In August 2018 we announced our first Wildlife Heroes and held our first Wildlife Hero ceremony...
Martin & Jayne Bache
Jayne & Martin have been toad patrolling at locations near Defford for a few years. They go out on cold, wet, dark nights rescuing hundreds of toads, newts and frogs.
Sara has transformed Bredon Hill Academy into a flourishing wildlife school. She has worked endlessly to inspire pupils and teachers and has undertaken much of the hard graft herself in her own time and funded out of her own back pocket.
Beckford Nature Reserve
The reserve was set up as a charity 10 years ago and is run by a local group of enthusiastic volunteers. They have improved the biodiversity and access, making it a local site of importance. The award was collected by Geoff Stringer.
Jonathan goes above and beyond to help wildlife on his farm near Droitwich. He harvests seed from flowers on the farm and uses them to improve hedgerow flora, improving food and habitat for wildlife. He also feeds back to government about what farming needs to do to get the best for wildlife.
Bredon Hill Academy
Staff and pupils have worked hard to create vibrant, wildlife friendly areas within the school grounds. The school has become a ‘nature reserve’ in its own right with well thought out habitats for hundreds of species.
Sandra & Steve Chapman
Their lawn is left unmown each autumn to allow ivy bees to nest there. In 2016 they took to the airwaves with BBC Hereford & Worcester to raise awareness about these fascinating creatures and to reassure the county that the bees are harmless.
John has completed an enormous amount of work in the Bredon Hill area both on a practical level and by engaging local people in a number of projects. These include woodland wildflowers, spotted flycatchers, pollinator mapping, disease-free elms and two community orchards.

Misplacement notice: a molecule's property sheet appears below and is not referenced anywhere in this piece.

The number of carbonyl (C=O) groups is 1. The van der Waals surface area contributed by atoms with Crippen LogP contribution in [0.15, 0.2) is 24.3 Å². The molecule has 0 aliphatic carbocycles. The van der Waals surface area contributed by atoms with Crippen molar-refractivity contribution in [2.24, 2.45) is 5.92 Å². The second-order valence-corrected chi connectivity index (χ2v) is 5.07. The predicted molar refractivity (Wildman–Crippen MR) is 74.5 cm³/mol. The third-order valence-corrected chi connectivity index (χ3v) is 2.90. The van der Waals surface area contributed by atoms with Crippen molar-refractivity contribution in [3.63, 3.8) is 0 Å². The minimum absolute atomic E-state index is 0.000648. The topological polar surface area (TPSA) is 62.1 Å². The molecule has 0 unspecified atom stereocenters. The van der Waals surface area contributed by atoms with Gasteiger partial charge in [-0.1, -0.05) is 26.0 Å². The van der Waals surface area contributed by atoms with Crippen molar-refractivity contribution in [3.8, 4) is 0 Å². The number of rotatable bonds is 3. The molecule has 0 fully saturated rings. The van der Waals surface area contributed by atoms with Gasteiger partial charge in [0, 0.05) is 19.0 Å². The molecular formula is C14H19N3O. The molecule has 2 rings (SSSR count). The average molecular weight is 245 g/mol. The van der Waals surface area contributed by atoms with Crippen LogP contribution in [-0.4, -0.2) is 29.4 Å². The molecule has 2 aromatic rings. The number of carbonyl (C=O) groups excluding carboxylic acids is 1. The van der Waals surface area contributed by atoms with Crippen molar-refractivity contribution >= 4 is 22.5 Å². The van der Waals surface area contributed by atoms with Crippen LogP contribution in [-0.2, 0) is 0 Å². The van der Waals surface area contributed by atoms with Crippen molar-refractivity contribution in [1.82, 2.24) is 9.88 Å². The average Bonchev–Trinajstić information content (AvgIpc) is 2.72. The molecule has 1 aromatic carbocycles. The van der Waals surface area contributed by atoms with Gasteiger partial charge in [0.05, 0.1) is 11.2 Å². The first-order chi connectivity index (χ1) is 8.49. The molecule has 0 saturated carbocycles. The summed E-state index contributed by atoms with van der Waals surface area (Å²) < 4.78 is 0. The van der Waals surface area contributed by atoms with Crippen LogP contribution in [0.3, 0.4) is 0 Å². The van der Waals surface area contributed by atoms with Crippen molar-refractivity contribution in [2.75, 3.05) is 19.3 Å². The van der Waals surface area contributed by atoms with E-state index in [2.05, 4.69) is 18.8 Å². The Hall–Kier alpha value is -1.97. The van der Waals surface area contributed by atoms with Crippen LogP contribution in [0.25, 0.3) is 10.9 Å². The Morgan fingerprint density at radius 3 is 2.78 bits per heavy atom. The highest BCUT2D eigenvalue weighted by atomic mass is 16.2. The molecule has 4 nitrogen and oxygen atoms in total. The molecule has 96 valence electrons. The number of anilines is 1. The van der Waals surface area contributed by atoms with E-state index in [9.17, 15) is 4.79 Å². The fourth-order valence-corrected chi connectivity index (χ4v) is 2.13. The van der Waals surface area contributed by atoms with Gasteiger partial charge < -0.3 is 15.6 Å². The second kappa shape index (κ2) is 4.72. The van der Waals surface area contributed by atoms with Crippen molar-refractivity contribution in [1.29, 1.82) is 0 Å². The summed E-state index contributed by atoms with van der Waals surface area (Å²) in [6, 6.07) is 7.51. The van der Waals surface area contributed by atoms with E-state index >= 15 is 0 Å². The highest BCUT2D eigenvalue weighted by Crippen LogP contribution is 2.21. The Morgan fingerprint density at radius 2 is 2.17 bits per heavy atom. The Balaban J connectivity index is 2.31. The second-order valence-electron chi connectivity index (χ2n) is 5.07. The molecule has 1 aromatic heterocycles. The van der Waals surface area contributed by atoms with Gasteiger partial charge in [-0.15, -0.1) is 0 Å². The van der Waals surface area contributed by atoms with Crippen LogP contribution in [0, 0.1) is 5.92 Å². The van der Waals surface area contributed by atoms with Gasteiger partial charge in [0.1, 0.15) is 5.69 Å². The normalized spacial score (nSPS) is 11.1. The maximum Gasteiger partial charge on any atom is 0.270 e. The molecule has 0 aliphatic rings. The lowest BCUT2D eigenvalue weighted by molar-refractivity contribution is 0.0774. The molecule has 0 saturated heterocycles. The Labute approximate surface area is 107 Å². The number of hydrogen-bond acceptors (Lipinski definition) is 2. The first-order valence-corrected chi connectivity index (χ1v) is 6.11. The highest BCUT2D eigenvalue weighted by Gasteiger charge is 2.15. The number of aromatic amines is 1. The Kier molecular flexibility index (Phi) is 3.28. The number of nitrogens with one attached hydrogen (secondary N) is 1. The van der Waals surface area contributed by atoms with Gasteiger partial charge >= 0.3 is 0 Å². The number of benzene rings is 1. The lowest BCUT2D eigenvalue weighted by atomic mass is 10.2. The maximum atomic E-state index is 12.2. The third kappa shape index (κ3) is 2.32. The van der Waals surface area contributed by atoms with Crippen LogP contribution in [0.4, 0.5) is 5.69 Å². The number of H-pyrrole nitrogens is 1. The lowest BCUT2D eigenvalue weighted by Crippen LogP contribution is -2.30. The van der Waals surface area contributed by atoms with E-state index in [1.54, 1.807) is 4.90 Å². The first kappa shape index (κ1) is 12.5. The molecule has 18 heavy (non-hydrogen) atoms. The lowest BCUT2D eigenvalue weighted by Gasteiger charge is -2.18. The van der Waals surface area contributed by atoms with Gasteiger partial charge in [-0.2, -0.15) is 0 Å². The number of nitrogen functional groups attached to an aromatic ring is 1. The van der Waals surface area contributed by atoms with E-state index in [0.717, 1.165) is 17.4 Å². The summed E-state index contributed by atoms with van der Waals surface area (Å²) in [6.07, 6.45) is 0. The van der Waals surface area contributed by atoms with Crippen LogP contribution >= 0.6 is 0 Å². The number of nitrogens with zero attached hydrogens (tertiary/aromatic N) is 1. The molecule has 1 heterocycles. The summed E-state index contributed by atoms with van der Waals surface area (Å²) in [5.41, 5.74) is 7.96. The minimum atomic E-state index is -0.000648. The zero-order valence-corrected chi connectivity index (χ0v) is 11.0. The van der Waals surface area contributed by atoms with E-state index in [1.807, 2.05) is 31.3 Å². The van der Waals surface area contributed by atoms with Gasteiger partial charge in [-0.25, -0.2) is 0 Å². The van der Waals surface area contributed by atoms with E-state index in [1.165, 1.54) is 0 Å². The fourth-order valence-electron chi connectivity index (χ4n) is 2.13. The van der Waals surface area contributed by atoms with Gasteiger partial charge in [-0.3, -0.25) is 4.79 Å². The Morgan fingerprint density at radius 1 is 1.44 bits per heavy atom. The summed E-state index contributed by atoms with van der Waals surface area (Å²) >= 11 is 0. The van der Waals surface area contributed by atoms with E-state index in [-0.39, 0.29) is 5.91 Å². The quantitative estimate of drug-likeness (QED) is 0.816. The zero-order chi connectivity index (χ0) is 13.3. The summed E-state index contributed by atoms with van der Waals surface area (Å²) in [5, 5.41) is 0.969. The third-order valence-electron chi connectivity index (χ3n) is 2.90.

Ever since he was a young boy Cecil has hated litter. He began The Duckworth Worcestershire Trust as a way to help clean up the city through litter picks and The Worcester Resource Exchange. He also owns and maintains Chapter Meadows in Worcester city centre, creating a good space for people and wildlife.
Since taking over a small farm with sheep, he has personally carried out many improvements that benefit wildlife including restoring the pond that is central to the village; clearing and replanting bankside vegetation, pollarding willows, laying hedges and planting c500 trees.
Heart of England Forest
A charity based on the Warwickshire-Worcestershire border that currently has 3000 acres of woodland, much of it newly planted on former arable farmland. They make a very considerable contribution to the biodiversity and bioabundance of the Vale of Evesham.
Dr Ann Hill
Ann is proficient in identification of mosses and liverworts and is now county Bryophyte Recorder for British Bryological Society. For many years, she led and inspired groups interested in mosses and liverworts. Ann is an active member of the Wyre Forest Study Group. Together with her husband Graham they own a small woodland on the outskirts of Worcester, managed for wildlife.
Dr Graham Hill
Graham has carried out ecological surveys in the county and has run the ancient trees recording for some years. He recently became Chair of the Wyre Forest Study Group. Together with his wife Ann they own a small woodland on the outskirts of Worcester, managed for wildlife.
Tom owns and manages a farm where he raises sheep but maintains an ideal habitat for wading birds. Lapwings is one of his passions and he takes great care to protect them.
Angela rescues wildlife in and around the Bromsgrove area; if there is an injured bird or distressed wild animal she will go out of her way to help, sharing her home with hedgehogs, birds, frogs and anything else that comes along.
Linda has devoted her Bromsgrove back garden to wildlife, replacing her lawn with a mini wildflower meadow and paying particular attention to providing habitats and food throughout the year. It truly is a mini nature reserve.
Jayne has dedicated her life to helping vulnerable animals handed in to Clent Hills Veterinary Surgery. At the time of the nomination was caring for a fox cub, feeding her every two hours.